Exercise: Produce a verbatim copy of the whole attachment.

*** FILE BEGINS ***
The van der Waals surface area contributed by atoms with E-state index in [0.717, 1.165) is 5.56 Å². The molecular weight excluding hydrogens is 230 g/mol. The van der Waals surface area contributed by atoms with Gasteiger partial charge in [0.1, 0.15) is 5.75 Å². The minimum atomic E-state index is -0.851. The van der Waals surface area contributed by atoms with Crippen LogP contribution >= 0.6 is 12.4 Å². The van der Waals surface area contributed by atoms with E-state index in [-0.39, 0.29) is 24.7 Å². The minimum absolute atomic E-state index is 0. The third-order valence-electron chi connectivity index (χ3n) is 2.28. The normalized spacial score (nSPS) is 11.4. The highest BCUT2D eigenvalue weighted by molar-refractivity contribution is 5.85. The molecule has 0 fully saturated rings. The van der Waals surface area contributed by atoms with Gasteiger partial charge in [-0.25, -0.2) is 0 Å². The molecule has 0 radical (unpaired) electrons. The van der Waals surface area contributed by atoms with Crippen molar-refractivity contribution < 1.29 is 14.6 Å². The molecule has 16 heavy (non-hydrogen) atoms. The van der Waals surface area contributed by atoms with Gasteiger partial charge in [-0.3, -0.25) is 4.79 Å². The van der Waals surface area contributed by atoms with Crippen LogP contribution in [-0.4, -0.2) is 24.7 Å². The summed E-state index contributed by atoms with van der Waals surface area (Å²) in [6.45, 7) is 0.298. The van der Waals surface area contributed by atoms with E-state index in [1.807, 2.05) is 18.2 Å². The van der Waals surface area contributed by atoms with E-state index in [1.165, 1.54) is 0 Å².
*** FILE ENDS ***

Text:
The van der Waals surface area contributed by atoms with E-state index in [0.717, 1.165) is 5.56 Å². The molecular weight excluding hydrogens is 230 g/mol. The van der Waals surface area contributed by atoms with Gasteiger partial charge in [0.1, 0.15) is 5.75 Å². The minimum atomic E-state index is -0.851. The van der Waals surface area contributed by atoms with Crippen LogP contribution >= 0.6 is 12.4 Å². The van der Waals surface area contributed by atoms with E-state index in [-0.39, 0.29) is 24.7 Å². The minimum absolute atomic E-state index is 0. The third-order valence-electron chi connectivity index (χ3n) is 2.28. The normalized spacial score (nSPS) is 11.4. The highest BCUT2D eigenvalue weighted by molar-refractivity contribution is 5.85. The molecule has 0 fully saturated rings. The van der Waals surface area contributed by atoms with Gasteiger partial charge in [-0.25, -0.2) is 0 Å². The molecule has 0 radical (unpaired) electrons. The van der Waals surface area contributed by atoms with Crippen molar-refractivity contribution < 1.29 is 14.6 Å². The molecule has 16 heavy (non-hydrogen) atoms. The van der Waals surface area contributed by atoms with Gasteiger partial charge in [-0.3, -0.25) is 4.79 Å². The van der Waals surface area contributed by atoms with Crippen LogP contribution in [-0.4, -0.2) is 24.7 Å². The summed E-state index contributed by atoms with van der Waals surface area (Å²) in [6.45, 7) is 0.298. The van der Waals surface area contributed by atoms with E-state index in [1.807, 2.05) is 18.2 Å². The van der Waals surface area contributed by atoms with E-state index in [1.165, 1.54) is 0 Å².